Last month, I had the pleasure of meeting Yakov Ben-Haim and talking with him at length about info-gap decision theory. He used an example of squirrels foraging for nuts to illustrate the types of problems for which info-gap decision theory models are useful.
A squirrel needs calories to survive, and nuts provide the perfect source of calories. The squirrel has a decision to make: where should the squirrel go to forage for nuts? Different foraging locations have different potentials for nut payoffs. They also have risks (not enough food). Foraging in a new location may carry highly uncertain risks that are impossible for the squirrel to estimate (being hit by a car, eaten by a wolf, etc.)
The squirrel has two options: the squirrel can hunt in the usual area where he can obtain n nuts with certainty or he can try a new location where he has a probability P of obtaining N nuts (with N > n) and a probability (1-P) of obtaining zero nuts. Let’s say that N and P are wild guesses.
Let’s say that the squirrel is an optimizer and decides to build a decision tree to maximize the number of nuts he can collect. Using basic decision analysis, he devices that he should choose the new location if PN>n.
The squirrel's decision tree. Squirrels don't really make decision trees, do they?
If the squirrel needs to collect n nuts to survive, then maximizing is nuts (pun intended. Sorry!) Staying with the status quo guarantees survival, even if P and N are large. The payoff for the new location may be greater, but there is a 1-P chance that the squirrel would starve. The traditional decision tree is not robust to the squirrel’s desire to survive (neither is darting in front of cars on the highway, but I digress).
On the other hand, if the squirrel needs to collect N nuts to survive, then staying with the status quo guarantees the squirrel’s demise. The new location is worth a look no matter how risky.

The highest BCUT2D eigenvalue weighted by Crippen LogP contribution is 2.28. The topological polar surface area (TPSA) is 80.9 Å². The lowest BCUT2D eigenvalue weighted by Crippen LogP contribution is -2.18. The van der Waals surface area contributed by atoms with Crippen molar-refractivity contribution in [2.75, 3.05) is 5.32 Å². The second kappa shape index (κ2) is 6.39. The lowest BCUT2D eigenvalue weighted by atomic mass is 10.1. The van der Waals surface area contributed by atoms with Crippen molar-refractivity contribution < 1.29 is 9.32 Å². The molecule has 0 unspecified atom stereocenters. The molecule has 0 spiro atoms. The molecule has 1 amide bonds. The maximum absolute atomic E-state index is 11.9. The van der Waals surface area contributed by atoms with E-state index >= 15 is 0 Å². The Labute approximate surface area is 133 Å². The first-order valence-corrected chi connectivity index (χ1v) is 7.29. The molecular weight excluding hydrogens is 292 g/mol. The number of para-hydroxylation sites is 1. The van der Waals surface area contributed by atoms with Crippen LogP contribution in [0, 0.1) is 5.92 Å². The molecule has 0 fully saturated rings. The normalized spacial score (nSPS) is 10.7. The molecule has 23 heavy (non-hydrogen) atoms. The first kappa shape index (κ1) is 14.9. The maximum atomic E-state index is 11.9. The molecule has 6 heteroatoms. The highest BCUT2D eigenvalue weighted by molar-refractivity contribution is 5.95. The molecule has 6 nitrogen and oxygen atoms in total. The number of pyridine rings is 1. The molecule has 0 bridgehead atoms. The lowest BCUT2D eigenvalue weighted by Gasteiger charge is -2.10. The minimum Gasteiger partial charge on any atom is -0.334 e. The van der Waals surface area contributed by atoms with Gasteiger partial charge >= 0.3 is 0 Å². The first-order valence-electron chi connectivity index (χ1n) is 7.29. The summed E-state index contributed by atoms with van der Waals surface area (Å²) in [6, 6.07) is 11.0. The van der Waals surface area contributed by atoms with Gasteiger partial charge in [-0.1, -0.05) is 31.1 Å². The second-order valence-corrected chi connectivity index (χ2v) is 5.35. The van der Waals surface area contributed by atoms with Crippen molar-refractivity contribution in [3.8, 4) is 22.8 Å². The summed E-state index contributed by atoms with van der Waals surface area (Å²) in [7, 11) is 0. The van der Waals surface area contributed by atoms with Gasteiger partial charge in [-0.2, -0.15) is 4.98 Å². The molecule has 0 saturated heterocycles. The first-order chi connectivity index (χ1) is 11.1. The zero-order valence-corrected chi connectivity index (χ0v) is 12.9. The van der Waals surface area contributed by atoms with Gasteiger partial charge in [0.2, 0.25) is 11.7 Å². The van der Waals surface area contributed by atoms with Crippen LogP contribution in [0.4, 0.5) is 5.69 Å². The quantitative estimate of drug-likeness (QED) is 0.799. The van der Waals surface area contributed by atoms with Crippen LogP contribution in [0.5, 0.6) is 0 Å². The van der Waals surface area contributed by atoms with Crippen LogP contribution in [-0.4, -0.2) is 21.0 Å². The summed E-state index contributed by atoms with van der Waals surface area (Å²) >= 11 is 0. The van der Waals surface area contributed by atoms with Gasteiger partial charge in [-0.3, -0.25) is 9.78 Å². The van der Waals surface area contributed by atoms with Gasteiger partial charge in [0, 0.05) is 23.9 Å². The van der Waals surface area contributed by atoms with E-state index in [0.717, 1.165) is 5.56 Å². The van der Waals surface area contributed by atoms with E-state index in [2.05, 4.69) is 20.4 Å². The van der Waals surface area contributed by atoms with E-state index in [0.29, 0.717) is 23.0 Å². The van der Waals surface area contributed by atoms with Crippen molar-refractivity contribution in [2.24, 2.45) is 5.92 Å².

In both of these scenarios, the squirrel isn’t really maximizing the subjective expected nuts that he can collect–he really wants to maximize the probability of meeting his nut threshold (the one that guarantees survival). This is a satisficing strategy (although not dissimilar from an optimizing strategy with a moving threshold). The satisficing strategy is a better bet for the squirrel than the optimization strategy in this decision context. The squirrel doesn’t always need to know the exact probabilistic information to make a good decision, as illustrated above. In fact, he can have absolutely no idea what N and P would be to find an effective nut foraging strategy–even when there is severe uncertainty.
The idea of a squirrel building a decision tree is, of course, ludicrous. But it makes the point that what we should rethink our traditional optimization models so make sure they fit the real decision criteria on hand. Info-gap decision theory thus focuses on satisfying a given acceptable level of what is traditionally considered the objective function value and instead optimizing robustness. It also has philosophical implications for how one views certainty.
I’ve been looking more closely at robustness lately. I won’t abandon my optimization models, but I will acknowledge that including robustness in certain scenarios leads to decisions that more accurately reflect the criteria at hand and decisions that could be counter-intuitive.
Yakov Ben-Haim can explain this much better than I can, so I’ll refer you to his blog about info-gap decision theory and his article about foragers in the American Naturalist if you want to learn more.